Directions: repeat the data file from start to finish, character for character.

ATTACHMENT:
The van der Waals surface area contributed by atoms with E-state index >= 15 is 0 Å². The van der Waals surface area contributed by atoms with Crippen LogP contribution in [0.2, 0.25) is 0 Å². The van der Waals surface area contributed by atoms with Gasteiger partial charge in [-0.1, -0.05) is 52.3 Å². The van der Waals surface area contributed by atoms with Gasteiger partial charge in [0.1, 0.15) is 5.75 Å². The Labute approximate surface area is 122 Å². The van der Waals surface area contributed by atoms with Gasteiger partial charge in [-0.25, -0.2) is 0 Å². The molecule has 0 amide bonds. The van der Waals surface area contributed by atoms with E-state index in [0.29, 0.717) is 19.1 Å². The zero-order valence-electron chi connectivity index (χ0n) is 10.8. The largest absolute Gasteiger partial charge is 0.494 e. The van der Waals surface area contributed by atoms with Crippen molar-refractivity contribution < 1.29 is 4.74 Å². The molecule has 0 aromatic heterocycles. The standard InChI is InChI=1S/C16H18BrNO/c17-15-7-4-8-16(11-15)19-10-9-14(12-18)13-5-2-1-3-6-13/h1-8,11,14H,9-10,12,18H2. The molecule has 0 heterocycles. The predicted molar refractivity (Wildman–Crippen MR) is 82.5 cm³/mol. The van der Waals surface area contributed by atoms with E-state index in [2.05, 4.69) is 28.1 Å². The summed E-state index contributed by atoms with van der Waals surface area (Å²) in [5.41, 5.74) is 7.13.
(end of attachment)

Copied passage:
The van der Waals surface area contributed by atoms with E-state index >= 15 is 0 Å². The van der Waals surface area contributed by atoms with Crippen LogP contribution in [0.2, 0.25) is 0 Å². The van der Waals surface area contributed by atoms with Gasteiger partial charge in [-0.1, -0.05) is 52.3 Å². The van der Waals surface area contributed by atoms with Gasteiger partial charge in [0.1, 0.15) is 5.75 Å². The Labute approximate surface area is 122 Å². The van der Waals surface area contributed by atoms with Gasteiger partial charge in [-0.25, -0.2) is 0 Å². The molecule has 0 amide bonds. The van der Waals surface area contributed by atoms with E-state index in [0.29, 0.717) is 19.1 Å². The zero-order valence-electron chi connectivity index (χ0n) is 10.8. The largest absolute Gasteiger partial charge is 0.494 e. The van der Waals surface area contributed by atoms with Crippen molar-refractivity contribution < 1.29 is 4.74 Å². The molecule has 0 aromatic heterocycles. The standard InChI is InChI=1S/C16H18BrNO/c17-15-7-4-8-16(11-15)19-10-9-14(12-18)13-5-2-1-3-6-13/h1-8,11,14H,9-10,12,18H2. The molecule has 0 heterocycles. The predicted molar refractivity (Wildman–Crippen MR) is 82.5 cm³/mol. The van der Waals surface area contributed by atoms with E-state index in [2.05, 4.69) is 28.1 Å². The summed E-state index contributed by atoms with van der Waals surface area (Å²) in [5.41, 5.74) is 7.13.